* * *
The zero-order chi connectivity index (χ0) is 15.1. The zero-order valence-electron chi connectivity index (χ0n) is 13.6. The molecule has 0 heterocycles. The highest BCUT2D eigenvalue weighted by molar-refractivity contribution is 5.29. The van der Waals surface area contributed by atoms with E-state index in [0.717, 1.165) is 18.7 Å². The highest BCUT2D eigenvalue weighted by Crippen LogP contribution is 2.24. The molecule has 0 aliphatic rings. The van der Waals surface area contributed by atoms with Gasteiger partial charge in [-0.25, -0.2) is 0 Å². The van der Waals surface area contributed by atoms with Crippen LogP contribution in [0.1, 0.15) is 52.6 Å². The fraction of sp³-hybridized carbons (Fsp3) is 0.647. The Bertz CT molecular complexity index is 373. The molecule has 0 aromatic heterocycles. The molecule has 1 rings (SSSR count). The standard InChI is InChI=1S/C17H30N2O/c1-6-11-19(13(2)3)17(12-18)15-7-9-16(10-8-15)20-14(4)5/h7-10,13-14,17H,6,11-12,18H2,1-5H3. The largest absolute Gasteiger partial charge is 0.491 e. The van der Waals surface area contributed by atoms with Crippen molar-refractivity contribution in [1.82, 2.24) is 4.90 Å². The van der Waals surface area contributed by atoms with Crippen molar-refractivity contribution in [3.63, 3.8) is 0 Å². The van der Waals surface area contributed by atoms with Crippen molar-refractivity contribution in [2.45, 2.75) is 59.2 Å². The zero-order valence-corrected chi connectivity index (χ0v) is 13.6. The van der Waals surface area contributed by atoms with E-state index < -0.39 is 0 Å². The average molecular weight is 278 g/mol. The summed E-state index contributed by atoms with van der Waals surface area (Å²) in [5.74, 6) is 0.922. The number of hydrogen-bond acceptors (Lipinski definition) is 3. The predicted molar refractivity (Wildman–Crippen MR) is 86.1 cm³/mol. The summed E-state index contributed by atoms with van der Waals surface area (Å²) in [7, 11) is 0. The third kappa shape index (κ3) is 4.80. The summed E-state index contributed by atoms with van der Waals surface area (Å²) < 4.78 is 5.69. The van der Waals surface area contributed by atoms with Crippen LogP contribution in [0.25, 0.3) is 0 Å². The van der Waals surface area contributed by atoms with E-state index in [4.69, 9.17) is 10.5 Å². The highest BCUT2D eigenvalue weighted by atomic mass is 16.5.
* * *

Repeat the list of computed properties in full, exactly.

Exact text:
The zero-order chi connectivity index (χ0) is 15.1. The zero-order valence-electron chi connectivity index (χ0n) is 13.6. The molecule has 0 heterocycles. The highest BCUT2D eigenvalue weighted by molar-refractivity contribution is 5.29. The van der Waals surface area contributed by atoms with E-state index in [0.717, 1.165) is 18.7 Å². The highest BCUT2D eigenvalue weighted by Crippen LogP contribution is 2.24. The molecule has 0 aliphatic rings. The van der Waals surface area contributed by atoms with Gasteiger partial charge in [-0.25, -0.2) is 0 Å². The van der Waals surface area contributed by atoms with Crippen LogP contribution in [0.1, 0.15) is 52.6 Å². The fraction of sp³-hybridized carbons (Fsp3) is 0.647. The Bertz CT molecular complexity index is 373. The molecule has 0 aromatic heterocycles. The molecule has 1 rings (SSSR count). The standard InChI is InChI=1S/C17H30N2O/c1-6-11-19(13(2)3)17(12-18)15-7-9-16(10-8-15)20-14(4)5/h7-10,13-14,17H,6,11-12,18H2,1-5H3. The largest absolute Gasteiger partial charge is 0.491 e. The van der Waals surface area contributed by atoms with Crippen molar-refractivity contribution in [1.82, 2.24) is 4.90 Å². The van der Waals surface area contributed by atoms with Crippen molar-refractivity contribution in [3.63, 3.8) is 0 Å². The van der Waals surface area contributed by atoms with Crippen molar-refractivity contribution in [2.45, 2.75) is 59.2 Å². The zero-order valence-corrected chi connectivity index (χ0v) is 13.6. The van der Waals surface area contributed by atoms with E-state index < -0.39 is 0 Å². The average molecular weight is 278 g/mol. The summed E-state index contributed by atoms with van der Waals surface area (Å²) in [5.74, 6) is 0.922. The number of hydrogen-bond acceptors (Lipinski definition) is 3. The predicted molar refractivity (Wildman–Crippen MR) is 86.1 cm³/mol. The summed E-state index contributed by atoms with van der Waals surface area (Å²) in [7, 11) is 0. The third kappa shape index (κ3) is 4.80. The summed E-state index contributed by atoms with van der Waals surface area (Å²) < 4.78 is 5.69. The van der Waals surface area contributed by atoms with Crippen LogP contribution in [0.25, 0.3) is 0 Å². The van der Waals surface area contributed by atoms with E-state index in [4.69, 9.17) is 10.5 Å². The highest BCUT2D eigenvalue weighted by atomic mass is 16.5.